Focus on Employee Engagement

Dr. Janet Pilcher discusses how leaders can foster a workplace environment where employees feel engaged and connected to their work in this episode of the Accelerate Your Performance podcast. Today’s focus is employee engagement, a key leadership principle she discusses in her new book, “Hardwiring Excellence in Education: The Nine Principles Framework.” Listen now as she gives examples of tactics that can help leaders connect with their high-performing teachers and staff, such as leader rounding, 30- and 90-day conversations, and stay interviews.

Episode Transcript

[Intro music plays in the background.]


Janet Pilcher: Hello, everyone. Welcome to today’s Accelerate Your Performance podcast. I’m your host, Janet Pilcher. Thank you for tuning into our show today.

This podcast is all about leadership, and I don’t mean leadership as a position. It’s about how we can all see great leadership in action so that we can all be leaders in our organizations. And the focus of leadership is connected to the Nine Principles Framework highlighted in my new book, Hardwiring Excellence in Education.

Today I speak to my school district leader colleagues. For those of you in higher education or other professions, the content is also relevant for you. Why? Because building a workplace environment where our employees have the greatest opportunity to be engaged and connected to their work is- is more important than ever.

Our employees need great leaders, and as leaders, we can also help our employees gain leadership skills that make them good at their work. You know, For example, teachers need leadership skills because they’re the leaders of students in their classrooms. But today, I’m focusing on leaders, leaders who are hiring teachers and staff in our schools as we start the school year.

So, I’m focusing on Principal 5, Focus on Employee Engagement, and I focus on one of the greatest needs in our K12 schools, retaining teachers. All over the country, we’re experiencing teacher shortages. We’re entering a school year with many, many, many new teachers in our classrooms as we manage through these shortages.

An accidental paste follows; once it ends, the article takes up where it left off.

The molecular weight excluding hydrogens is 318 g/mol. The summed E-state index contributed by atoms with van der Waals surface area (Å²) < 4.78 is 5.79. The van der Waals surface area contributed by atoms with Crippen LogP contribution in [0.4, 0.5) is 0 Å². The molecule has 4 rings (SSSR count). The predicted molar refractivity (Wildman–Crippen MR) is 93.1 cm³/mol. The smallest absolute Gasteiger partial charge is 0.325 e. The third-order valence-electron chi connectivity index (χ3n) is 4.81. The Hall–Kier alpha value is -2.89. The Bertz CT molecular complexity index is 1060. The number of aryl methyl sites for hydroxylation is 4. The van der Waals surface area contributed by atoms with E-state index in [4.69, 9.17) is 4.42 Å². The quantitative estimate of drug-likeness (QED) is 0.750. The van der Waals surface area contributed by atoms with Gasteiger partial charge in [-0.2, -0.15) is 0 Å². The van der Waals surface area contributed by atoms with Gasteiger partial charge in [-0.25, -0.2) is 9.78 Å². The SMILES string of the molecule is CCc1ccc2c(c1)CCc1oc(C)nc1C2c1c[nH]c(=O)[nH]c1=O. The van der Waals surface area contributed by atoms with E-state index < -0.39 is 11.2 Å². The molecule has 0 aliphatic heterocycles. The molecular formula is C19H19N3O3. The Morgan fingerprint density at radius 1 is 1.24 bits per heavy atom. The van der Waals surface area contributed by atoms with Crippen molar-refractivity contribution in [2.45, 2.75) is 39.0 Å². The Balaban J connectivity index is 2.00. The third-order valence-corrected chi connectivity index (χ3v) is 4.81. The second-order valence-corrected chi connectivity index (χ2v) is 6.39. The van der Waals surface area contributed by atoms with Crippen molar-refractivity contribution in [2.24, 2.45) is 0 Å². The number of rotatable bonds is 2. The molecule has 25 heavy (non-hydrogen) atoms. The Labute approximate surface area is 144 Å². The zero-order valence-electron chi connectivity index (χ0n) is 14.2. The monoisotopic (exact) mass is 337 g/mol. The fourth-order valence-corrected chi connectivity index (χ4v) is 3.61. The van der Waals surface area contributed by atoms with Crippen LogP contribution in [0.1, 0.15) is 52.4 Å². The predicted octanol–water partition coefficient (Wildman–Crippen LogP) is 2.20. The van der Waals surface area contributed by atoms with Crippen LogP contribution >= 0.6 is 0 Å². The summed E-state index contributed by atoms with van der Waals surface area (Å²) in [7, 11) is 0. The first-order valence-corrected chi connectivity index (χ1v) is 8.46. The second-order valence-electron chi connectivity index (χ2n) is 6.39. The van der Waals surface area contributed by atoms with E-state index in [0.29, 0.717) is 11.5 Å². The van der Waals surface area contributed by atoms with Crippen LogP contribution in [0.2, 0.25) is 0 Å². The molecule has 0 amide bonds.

Without a occurrence, a high priority is-is-is the action of our school leaders to make meaningful and supportive connections with our teachers.

Let’s not be leaders who contribute to this statistic. 90% of the teacher shortage comes from turnover.

One of the measures that matters is indeed teacher retention. We want to support and coach our new hires and those needing our continued support, and we want to intentionally make connections with our high and more experienced performers. Everyone in our classroom, everyone in our school is important. Our proven 9 Principles tactics have a direct positive impact on teacher retention, and these tactics are outlined in my book, Hardwiring Excellence in Education, but I’m going to highlight a few of them today.

Here are some valuable tactics with a recommended approach to connecting with your teachers and staff to keep them with you and keep them engaged in their work. You’ve heard us talk about it before on our podcast episodes. One way to connect with your teachers is one-on-one connections with leader rounding.

We make that personal connection with our teachers and staff, and we ask them these questions:

What’s going well with you as you begin this new year in your classroom? What’s getting in the way of you being able to do your best work? Is there anyone that’s been especially helpful to you, and who are they and what did they do? And, Is there anything that I can do to be helpful to you?

It’s making that personal one-on-one connection, and when we have new teachers, we want to do a special form of leader rounding. We recommend that leaders focus on 30 and 90-day conversations. Those questions occur at the 30-day mark and 90-day mark as we embed those with our leader rounding sessions.